The Information Systems Audit and Control Association (ISACA) defines TPRM as “The process of analyzing and controlling risks presented to your company, your data, your operations and your finances by parties OTHER than your own company.”

Data breaches in healthcare organizations continue to make the front page and the struggles of organizations to get a handle on their third-party risk are well documented. A study conducted by the Ponemon Institute notes, “Despite the number of publicized data breaches throughout the U.S., there continues to be a significant lack of confidence and understanding within companies as to whether their security posture is sufficient to respond to a data breach or cyberattack … Companies also need to do more than depend on business associate agreements to ensure that consumer information is being protected. Business should perform audits and assessments with vendors.”

Most organizations are aware of the information security risk posed by third parties. They also admit their current vetting process is ineffective or non-existent.

Why don’t organizations focus more on TPRM?

Building and maintaining a solid TPRM program can be difficult, time consuming and resource-intensive, especially when starting from scratch. Executives admit to several barriers:

  • Some organizations don’t have a complete and accurate list of vendors that have access to sensitive organizational data.
  • The prospect of starting a new program or beefing up an existing one without subject matter expertise can be daunting.
  • It takes money and people – something that is often in short supply and competing with other priorities.
  • There is an assumption that the third party is responsible and is protecting sensitive data.
  • Third-party risk is seen as something outside the four walls, so it doesn’t get the priority it deserves.
  • There is a lack of perceived value versus the expertise, time and effort required to build and maintain a program.

These reasons, while valid, do not absolve an organization of its responsibility to protect the PHI/PII with which it is entrusted.

Thanks to the HITECH regulation and associated Meaningful Use program, as well as related technology advances over the last 15 years, healthcare is becoming less insular and increasingly interoperable. The dependency on third parties by covered entities to adhere to the regulation and deliver the best coordinated care possible is inextricable, increasing the technical integration requirements, which raises the risk profile greatly.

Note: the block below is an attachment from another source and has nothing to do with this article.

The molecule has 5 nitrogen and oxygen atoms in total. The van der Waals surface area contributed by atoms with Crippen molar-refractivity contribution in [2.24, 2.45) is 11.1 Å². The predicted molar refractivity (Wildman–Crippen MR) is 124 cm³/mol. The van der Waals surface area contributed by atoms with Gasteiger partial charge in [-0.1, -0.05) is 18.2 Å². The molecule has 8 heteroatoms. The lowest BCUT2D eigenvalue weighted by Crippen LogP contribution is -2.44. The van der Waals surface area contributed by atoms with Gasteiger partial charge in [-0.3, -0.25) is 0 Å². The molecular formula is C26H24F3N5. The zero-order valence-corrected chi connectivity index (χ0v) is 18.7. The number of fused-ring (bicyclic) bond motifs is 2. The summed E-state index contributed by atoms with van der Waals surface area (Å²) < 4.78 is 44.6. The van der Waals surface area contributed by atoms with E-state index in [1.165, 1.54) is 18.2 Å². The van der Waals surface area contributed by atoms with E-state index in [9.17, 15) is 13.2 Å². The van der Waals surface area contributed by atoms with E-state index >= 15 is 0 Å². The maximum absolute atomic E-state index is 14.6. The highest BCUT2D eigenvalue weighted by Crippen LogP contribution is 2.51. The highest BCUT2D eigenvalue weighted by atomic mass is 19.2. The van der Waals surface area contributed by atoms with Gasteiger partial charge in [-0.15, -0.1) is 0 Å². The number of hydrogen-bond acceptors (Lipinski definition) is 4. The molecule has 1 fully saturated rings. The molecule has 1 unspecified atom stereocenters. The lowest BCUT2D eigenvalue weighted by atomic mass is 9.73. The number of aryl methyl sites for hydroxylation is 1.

However, making risk-based decisions on whether to engage a third party require reliable, consistent information related to a third party’s policies, procedures, practices and overall information security risk profile; this is essential for risk mitigation for a healthcare organization.

How can you raise TPRM’s profile in your organization?

To overcome the many perceived barriers to getting started with an effective program, you need a champion. The chief information security officer (CISO) or equivalent leader needs to get the buy-in of the C-suite executives, and together they must evangelize the importance of TPRM for the entire organization, not just the IT department.

Knowing about the risk posed by third parties and appreciating the need to assess and remedy those risks will improve the program’s success rate greatly. These are messages everyone in the organization — from the leadership on down — needs to hear and understand implicitly.

Your organization’s Compliance department needs to be actively engaged; they’re often terrific champions in managing third-party risk. Once a program is implemented, Compliance staff often has ultimate responsibility for enforcing the organization’s adherence.

Any organizational channel that introduces third parties and the associated exposure of PHI/PII needs to be an integral part of a complete TPRM program that includes assessments and monitoring. These channels include department heads (where the vendor relationship often originates) and procurement, legal, contracting and IT/IT security departments, to name a few.

A strong TPRM program is vital to the health of your organization. Understanding the requirements for TPRM and how to create buy-in throughout your organization is critical to creating a strong security posture. Don’t wait until one of your third parties is compromised to begin implementing your own TPRM program.

By Brian Parks, Senior Vice President, Security Services, Intraprise Health

https://www.cisomag.com/taking-control-of-third-party-risk-in-healthcare/